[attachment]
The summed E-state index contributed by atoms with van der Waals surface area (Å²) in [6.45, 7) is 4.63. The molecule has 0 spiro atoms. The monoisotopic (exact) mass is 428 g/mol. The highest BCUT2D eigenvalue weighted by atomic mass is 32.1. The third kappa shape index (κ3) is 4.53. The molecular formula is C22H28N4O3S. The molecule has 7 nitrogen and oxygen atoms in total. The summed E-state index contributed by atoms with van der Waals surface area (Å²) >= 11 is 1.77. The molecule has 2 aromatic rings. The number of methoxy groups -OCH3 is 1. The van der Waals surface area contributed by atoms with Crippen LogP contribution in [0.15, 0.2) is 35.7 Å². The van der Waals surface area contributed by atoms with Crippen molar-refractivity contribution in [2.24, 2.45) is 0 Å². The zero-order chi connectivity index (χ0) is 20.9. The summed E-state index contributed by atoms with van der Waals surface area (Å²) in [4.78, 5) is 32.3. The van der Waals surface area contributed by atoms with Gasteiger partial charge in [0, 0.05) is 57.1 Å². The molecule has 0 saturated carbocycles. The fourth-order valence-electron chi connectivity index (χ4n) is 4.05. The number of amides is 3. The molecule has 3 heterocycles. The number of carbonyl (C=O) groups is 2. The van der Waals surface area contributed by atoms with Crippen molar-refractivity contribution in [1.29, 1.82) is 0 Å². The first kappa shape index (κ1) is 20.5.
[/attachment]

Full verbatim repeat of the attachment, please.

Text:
The summed E-state index contributed by atoms with van der Waals surface area (Å²) in [6.45, 7) is 4.63. The molecule has 0 spiro atoms. The monoisotopic (exact) mass is 428 g/mol. The highest BCUT2D eigenvalue weighted by atomic mass is 32.1. The third kappa shape index (κ3) is 4.53. The molecular formula is C22H28N4O3S. The molecule has 7 nitrogen and oxygen atoms in total. The summed E-state index contributed by atoms with van der Waals surface area (Å²) >= 11 is 1.77. The molecule has 2 aromatic rings. The number of methoxy groups -OCH3 is 1. The van der Waals surface area contributed by atoms with Crippen LogP contribution in [0.15, 0.2) is 35.7 Å². The van der Waals surface area contributed by atoms with Crippen molar-refractivity contribution in [2.24, 2.45) is 0 Å². The zero-order chi connectivity index (χ0) is 20.9. The summed E-state index contributed by atoms with van der Waals surface area (Å²) in [4.78, 5) is 32.3. The van der Waals surface area contributed by atoms with Gasteiger partial charge in [0, 0.05) is 57.1 Å². The molecule has 0 saturated carbocycles. The fourth-order valence-electron chi connectivity index (χ4n) is 4.05. The number of amides is 3. The molecule has 3 heterocycles. The number of carbonyl (C=O) groups is 2. The van der Waals surface area contributed by atoms with Crippen molar-refractivity contribution in [1.29, 1.82) is 0 Å². The first kappa shape index (κ1) is 20.5.